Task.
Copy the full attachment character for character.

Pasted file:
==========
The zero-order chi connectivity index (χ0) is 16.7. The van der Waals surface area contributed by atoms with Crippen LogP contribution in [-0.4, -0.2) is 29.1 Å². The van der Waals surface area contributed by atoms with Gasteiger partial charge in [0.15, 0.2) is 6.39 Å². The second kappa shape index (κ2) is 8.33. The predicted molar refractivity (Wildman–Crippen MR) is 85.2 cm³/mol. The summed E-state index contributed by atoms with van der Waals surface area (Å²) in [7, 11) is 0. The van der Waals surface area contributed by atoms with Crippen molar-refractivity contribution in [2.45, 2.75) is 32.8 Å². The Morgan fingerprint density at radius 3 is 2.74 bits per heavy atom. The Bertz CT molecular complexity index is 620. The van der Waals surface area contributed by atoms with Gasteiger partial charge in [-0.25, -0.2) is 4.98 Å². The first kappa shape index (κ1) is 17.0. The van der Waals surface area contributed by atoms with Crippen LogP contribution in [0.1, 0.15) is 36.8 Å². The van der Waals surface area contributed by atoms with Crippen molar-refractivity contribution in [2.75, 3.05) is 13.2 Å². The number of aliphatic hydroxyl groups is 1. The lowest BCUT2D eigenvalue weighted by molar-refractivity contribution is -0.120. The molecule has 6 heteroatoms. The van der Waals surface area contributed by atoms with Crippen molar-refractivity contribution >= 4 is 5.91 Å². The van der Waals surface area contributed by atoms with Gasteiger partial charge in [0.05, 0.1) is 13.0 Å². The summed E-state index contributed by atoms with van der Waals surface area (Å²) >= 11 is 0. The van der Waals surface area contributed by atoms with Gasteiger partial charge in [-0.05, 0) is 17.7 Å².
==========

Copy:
The zero-order chi connectivity index (χ0) is 16.7. The van der Waals surface area contributed by atoms with Crippen LogP contribution in [-0.4, -0.2) is 29.1 Å². The van der Waals surface area contributed by atoms with Gasteiger partial charge in [0.15, 0.2) is 6.39 Å². The second kappa shape index (κ2) is 8.33. The predicted molar refractivity (Wildman–Crippen MR) is 85.2 cm³/mol. The summed E-state index contributed by atoms with van der Waals surface area (Å²) in [7, 11) is 0. The van der Waals surface area contributed by atoms with Crippen molar-refractivity contribution in [2.45, 2.75) is 32.8 Å². The Morgan fingerprint density at radius 3 is 2.74 bits per heavy atom. The Bertz CT molecular complexity index is 620. The van der Waals surface area contributed by atoms with Gasteiger partial charge in [-0.25, -0.2) is 4.98 Å². The first kappa shape index (κ1) is 17.0. The van der Waals surface area contributed by atoms with Crippen LogP contribution in [0.1, 0.15) is 36.8 Å². The van der Waals surface area contributed by atoms with Crippen molar-refractivity contribution in [2.75, 3.05) is 13.2 Å². The number of aliphatic hydroxyl groups is 1. The lowest BCUT2D eigenvalue weighted by molar-refractivity contribution is -0.120. The molecule has 6 heteroatoms. The van der Waals surface area contributed by atoms with Crippen molar-refractivity contribution >= 4 is 5.91 Å². The van der Waals surface area contributed by atoms with Gasteiger partial charge in [0.05, 0.1) is 13.0 Å². The summed E-state index contributed by atoms with van der Waals surface area (Å²) >= 11 is 0. The van der Waals surface area contributed by atoms with Gasteiger partial charge in [-0.05, 0) is 17.7 Å².